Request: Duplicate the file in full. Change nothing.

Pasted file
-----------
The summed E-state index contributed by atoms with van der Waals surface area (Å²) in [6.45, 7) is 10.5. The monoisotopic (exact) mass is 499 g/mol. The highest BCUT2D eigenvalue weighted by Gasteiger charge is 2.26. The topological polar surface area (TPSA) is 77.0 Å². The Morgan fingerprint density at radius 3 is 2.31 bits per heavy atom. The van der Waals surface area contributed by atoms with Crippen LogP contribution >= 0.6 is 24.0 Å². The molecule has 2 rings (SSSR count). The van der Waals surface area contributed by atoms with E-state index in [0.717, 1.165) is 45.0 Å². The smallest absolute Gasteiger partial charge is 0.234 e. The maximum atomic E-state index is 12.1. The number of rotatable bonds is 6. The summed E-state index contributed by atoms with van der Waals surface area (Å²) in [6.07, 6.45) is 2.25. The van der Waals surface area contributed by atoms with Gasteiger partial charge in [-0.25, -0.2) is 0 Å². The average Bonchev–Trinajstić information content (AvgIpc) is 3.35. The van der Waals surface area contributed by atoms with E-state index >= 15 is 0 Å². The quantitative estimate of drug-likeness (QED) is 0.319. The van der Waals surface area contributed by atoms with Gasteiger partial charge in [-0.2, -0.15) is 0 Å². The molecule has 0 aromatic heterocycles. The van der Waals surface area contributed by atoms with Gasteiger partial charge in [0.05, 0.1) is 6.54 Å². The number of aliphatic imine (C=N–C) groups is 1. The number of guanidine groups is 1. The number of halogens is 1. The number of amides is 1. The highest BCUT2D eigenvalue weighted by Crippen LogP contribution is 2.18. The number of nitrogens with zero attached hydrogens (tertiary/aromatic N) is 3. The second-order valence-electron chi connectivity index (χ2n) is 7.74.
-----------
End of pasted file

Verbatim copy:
The summed E-state index contributed by atoms with van der Waals surface area (Å²) in [6.45, 7) is 10.5. The monoisotopic (exact) mass is 499 g/mol. The highest BCUT2D eigenvalue weighted by Gasteiger charge is 2.26. The topological polar surface area (TPSA) is 77.0 Å². The Morgan fingerprint density at radius 3 is 2.31 bits per heavy atom. The van der Waals surface area contributed by atoms with Crippen LogP contribution >= 0.6 is 24.0 Å². The molecule has 2 rings (SSSR count). The van der Waals surface area contributed by atoms with E-state index in [0.717, 1.165) is 45.0 Å². The smallest absolute Gasteiger partial charge is 0.234 e. The maximum atomic E-state index is 12.1. The number of rotatable bonds is 6. The summed E-state index contributed by atoms with van der Waals surface area (Å²) in [6.07, 6.45) is 2.25. The van der Waals surface area contributed by atoms with Gasteiger partial charge in [-0.25, -0.2) is 0 Å². The average Bonchev–Trinajstić information content (AvgIpc) is 3.35. The van der Waals surface area contributed by atoms with E-state index >= 15 is 0 Å². The quantitative estimate of drug-likeness (QED) is 0.319. The van der Waals surface area contributed by atoms with Gasteiger partial charge in [-0.2, -0.15) is 0 Å². The molecule has 0 aromatic heterocycles. The van der Waals surface area contributed by atoms with Gasteiger partial charge in [0.05, 0.1) is 6.54 Å². The number of aliphatic imine (C=N–C) groups is 1. The number of guanidine groups is 1. The number of halogens is 1. The number of amides is 1. The highest BCUT2D eigenvalue weighted by Crippen LogP contribution is 2.18. The number of nitrogens with zero attached hydrogens (tertiary/aromatic N) is 3. The second-order valence-electron chi connectivity index (χ2n) is 7.74.